On a crisp February day in Breckenridge, Colo., Brandon Gaidano conquered a black diamond on his first ski run of the day. It was a hard-earned triumph. Nine months earlier, he endured multiple surgeries to repair severe pelvic fractures, a ruptured bladder, chest injuries and a broken ankle.
“When ski season came, it was like nothing ever happened,” the 44-year-old Santa Ana father marveled. “I never thought I’d be able to walk again. I’m so very grateful.”
Gaidano was leaving a bagel shop on a Saturday morning in May 2020 when his pickup truck was T-boned on the driver’s side by an impaired street racer going more than 100 miles an hour.
Paramedics extracted him from his crumpled vehicle. Given the severity of his injuries, they rushed him to UCI Medical Center — Orange County’s only Level I adult and Level II pediatric trauma center.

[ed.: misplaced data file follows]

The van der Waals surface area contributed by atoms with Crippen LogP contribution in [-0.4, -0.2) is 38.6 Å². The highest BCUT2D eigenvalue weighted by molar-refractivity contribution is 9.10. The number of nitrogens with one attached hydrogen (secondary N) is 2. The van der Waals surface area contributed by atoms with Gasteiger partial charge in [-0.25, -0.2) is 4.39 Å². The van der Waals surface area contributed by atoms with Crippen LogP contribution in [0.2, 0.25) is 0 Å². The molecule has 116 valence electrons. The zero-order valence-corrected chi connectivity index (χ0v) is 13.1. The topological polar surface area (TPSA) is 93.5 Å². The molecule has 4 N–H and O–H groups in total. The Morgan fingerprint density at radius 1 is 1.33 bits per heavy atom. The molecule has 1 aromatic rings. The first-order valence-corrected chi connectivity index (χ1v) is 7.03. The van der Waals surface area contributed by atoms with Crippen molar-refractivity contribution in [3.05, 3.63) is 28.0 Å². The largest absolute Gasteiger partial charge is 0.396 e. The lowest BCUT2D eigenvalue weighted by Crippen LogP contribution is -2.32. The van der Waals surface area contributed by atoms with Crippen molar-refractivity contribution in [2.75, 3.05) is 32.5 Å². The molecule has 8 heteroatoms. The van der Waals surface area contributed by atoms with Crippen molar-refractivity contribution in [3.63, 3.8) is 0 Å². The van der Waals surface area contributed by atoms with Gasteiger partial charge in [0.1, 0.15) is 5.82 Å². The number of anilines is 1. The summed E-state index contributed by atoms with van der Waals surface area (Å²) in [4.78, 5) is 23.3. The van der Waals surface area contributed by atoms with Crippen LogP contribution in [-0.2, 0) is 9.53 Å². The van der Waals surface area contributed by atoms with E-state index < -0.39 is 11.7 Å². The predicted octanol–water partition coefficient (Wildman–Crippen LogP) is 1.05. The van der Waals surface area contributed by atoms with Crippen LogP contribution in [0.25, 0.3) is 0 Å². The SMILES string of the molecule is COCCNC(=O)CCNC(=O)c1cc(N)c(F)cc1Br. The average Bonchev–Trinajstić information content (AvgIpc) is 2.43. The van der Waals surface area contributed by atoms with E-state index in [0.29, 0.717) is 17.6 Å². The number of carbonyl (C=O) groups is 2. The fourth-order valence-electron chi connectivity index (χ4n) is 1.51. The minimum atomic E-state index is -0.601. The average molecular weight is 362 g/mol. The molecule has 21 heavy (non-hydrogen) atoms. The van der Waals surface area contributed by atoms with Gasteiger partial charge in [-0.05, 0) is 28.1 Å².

“When they wheeled me into the main emergency room, I remember everybody was cutting my clothes off and I was trying to figure out what was going on,” he says.
After a series of X-rays and other tests, the trauma team doctors told Gaidano he needed surgery to repair his pelvis. They also worried about internal bleeding and injuries to his chest and ankle. “Just lying there, I’m thinking, ‘How can this be happening to me?’” he recalls. “I was just going to get breakfast!”
Each year, UCI Medical Center treats thousands of severely injured trauma patients. When a patient like Gaidano arrives, the trauma and critical care surgery team responds immediately to resuscitate and stabilize the patient. Even with a crush of COVID-19 cases during the pandemic, the trauma team is relentless in its stop-at-nothing approach to caring for patients.
Saving lives around the clock
“Our No. 1 priority is saving life,” says Dr. Michael E. Lekawa, director of the trauma center. “We have developed a smooth, systematic approach for these very complicated cases where patients have multiple life-threatening injuries and need a multidisciplinary team of doctors.”